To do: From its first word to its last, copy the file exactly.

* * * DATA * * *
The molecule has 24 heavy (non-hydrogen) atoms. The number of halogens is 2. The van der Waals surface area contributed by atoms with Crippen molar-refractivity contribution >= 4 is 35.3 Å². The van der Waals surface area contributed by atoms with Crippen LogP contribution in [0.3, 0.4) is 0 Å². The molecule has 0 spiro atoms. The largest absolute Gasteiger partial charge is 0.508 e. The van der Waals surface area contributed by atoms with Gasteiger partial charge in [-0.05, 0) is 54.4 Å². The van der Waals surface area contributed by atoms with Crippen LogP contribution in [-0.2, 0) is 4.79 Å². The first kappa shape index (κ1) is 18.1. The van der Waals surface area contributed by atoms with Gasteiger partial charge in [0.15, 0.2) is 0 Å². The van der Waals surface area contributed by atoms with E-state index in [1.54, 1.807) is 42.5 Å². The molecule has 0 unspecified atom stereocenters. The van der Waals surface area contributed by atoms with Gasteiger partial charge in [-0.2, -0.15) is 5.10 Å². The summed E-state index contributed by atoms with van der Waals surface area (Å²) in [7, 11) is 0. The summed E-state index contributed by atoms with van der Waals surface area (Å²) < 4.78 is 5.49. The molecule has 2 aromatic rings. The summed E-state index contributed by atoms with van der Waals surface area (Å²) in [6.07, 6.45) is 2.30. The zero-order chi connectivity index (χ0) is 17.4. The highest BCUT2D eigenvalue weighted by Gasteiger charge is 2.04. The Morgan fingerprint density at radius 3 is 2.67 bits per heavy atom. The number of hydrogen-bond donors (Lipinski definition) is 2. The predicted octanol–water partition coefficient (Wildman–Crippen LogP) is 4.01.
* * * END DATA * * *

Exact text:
The molecule has 24 heavy (non-hydrogen) atoms. The number of halogens is 2. The van der Waals surface area contributed by atoms with Crippen molar-refractivity contribution >= 4 is 35.3 Å². The van der Waals surface area contributed by atoms with Crippen LogP contribution in [0.3, 0.4) is 0 Å². The molecule has 0 spiro atoms. The largest absolute Gasteiger partial charge is 0.508 e. The van der Waals surface area contributed by atoms with Gasteiger partial charge in [-0.05, 0) is 54.4 Å². The van der Waals surface area contributed by atoms with Crippen LogP contribution in [-0.2, 0) is 4.79 Å². The first kappa shape index (κ1) is 18.1. The van der Waals surface area contributed by atoms with Gasteiger partial charge in [0.15, 0.2) is 0 Å². The van der Waals surface area contributed by atoms with E-state index in [1.54, 1.807) is 42.5 Å². The molecule has 0 unspecified atom stereocenters. The van der Waals surface area contributed by atoms with Gasteiger partial charge in [-0.2, -0.15) is 5.10 Å². The summed E-state index contributed by atoms with van der Waals surface area (Å²) in [7, 11) is 0. The summed E-state index contributed by atoms with van der Waals surface area (Å²) < 4.78 is 5.49. The molecule has 2 aromatic rings. The summed E-state index contributed by atoms with van der Waals surface area (Å²) in [6.07, 6.45) is 2.30. The zero-order chi connectivity index (χ0) is 17.4. The highest BCUT2D eigenvalue weighted by Gasteiger charge is 2.04. The Morgan fingerprint density at radius 3 is 2.67 bits per heavy atom. The number of hydrogen-bond donors (Lipinski definition) is 2. The predicted octanol–water partition coefficient (Wildman–Crippen LogP) is 4.01.